Elevation-dependent sensible heat flux trend over the Tibetan Plateau and its possible causes

  • Lihua Zhu
  • Gang Huang
  • Guangzhou Fan
  • Xia Qü
  • Zhibiao Wang
  • Wei Hua


The present study documents the elevation-dependent sensible heat (SH) flux trend over the Tibetan Plateau (TP). The SH displays a decreasing trend over the TP above 2000 m with the magnitude of trend increasing with the elevation, but an increasing trend at low elevation stations. The above feature is more obvious in spring and summer. Surface wind speed is consistently the major contributor to the variation in SH trend from lower to higher altitude areas. Meanwhile, the role of the difference of ground-air temperature (Ts–Ta) in SH trend is enhanced above 2500 m regions. The SH variation associated with the change in Ts–Ta may be influenced primarily by the diminution in sunshine duration and snow depth at higher-altitude regions, and the latter is particularly important. The portion of the SH variation related to the change in surface wind speed is mainly attributed to the dynamic process related to the Pacific Decadal Oscillation (PDO). The warming in the northwestern Pacific in relation to the switch of the PDO from a warm phase to a cold phase in the recent decades causes divergence anomalies in the upper troposphere, which induces propagation of a wave pattern extending eastward until reaching the southwest TP. That leads to an enhancement in divergence of the upper troposphere and subsequently a boost in surface convergence and rising motion over southwest TP. Consequently, due to the easterly anomaly to the east of the convergence, surface wind speed is reduced over the central and eastern TP, especially in the higher altitude areas.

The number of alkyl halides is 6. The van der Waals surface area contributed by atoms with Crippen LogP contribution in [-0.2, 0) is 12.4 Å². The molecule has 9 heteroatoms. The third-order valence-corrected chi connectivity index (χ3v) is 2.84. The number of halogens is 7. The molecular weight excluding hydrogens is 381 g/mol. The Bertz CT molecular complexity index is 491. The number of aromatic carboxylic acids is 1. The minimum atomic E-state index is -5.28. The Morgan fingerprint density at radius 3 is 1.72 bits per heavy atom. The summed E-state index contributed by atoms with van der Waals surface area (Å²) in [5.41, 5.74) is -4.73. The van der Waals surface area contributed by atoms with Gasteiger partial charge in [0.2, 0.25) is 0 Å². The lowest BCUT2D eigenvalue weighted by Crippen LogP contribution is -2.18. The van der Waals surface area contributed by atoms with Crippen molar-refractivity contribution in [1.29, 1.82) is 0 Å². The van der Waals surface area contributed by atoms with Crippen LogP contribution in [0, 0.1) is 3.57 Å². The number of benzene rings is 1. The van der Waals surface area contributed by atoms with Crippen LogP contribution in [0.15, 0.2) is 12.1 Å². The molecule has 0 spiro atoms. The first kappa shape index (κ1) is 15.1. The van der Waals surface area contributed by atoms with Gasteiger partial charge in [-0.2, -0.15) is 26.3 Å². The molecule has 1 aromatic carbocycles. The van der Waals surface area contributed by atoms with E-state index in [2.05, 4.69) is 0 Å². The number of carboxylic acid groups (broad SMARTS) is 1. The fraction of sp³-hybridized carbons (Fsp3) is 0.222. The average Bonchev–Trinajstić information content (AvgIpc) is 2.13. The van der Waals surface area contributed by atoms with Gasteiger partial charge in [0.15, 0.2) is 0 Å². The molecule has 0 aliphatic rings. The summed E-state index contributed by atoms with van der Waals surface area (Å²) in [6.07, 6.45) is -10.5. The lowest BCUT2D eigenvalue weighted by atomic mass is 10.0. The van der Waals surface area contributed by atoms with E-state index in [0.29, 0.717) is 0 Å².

Altitude dependence Surface sensible heat trend Tibetan Plateau The difference of ground-air temperature Surface wind speed 



The authors thank the CMA for kindly providing the observational data and thank Dr. Yongjie Huang (IAP/CAS) for providing map database. We also thank the anonymous reviewers and editor for their useful comments. This work was supported by the National Natural Science Foundation of China (41425019, 41721004, 41661144016, 91537214, 41775072 and 41505078) and the Public Science and Technology Research Funds Projects of the Ocean (201505013).


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Copyright information

© Springer-Verlag GmbH Germany, part of Springer Nature 2018

Authors and Affiliations

  • Lihua Zhu
    • 1
    • 2
    • 3
  • Gang Huang
    • 2
    • 3
    • 4
    • 5
  • Guangzhou Fan
    • 1
    • 6
  • Xia Qü
    • 7
  • Zhibiao Wang
    • 3
    • 7
  • Wei Hua
    • 1
  1. 1.School of Atmospheric Sciences/ Plateau Atmosphere and Environment Key Laboratory of Sichuan Province/Joint Laboratory of Climate and Environment ChangeChengdu University of Information TechnologyChengduChina
  2. 2.State Key Laboratory of Numerical Modeling for Atmospheric Sciences and Geophysical Fluid Dynamics, Institute of Atmospheric PhysicsChinese Academy of SciencesBeijingChina
  3. 3.University of Chinese Academy of SciencesBeijingChina
  4. 4.Laboratory for Regional Oceanography and Numerical ModelingQingdao National Laboratory for Marine Science and TechnologyQingdaoChina
  5. 5.Joint Center for Global Change StudiesBeijingChina
  6. 6.Collaborative Innovation Center on Forecast and Evaluation of Meteorological DisastersNanjing University of Information Science and TechnologyNanjingChina
  7. 7.Center for Monsoon System Research, Institute of Atmospheric PhysicsChinese Academy of SciencesBeijingChina

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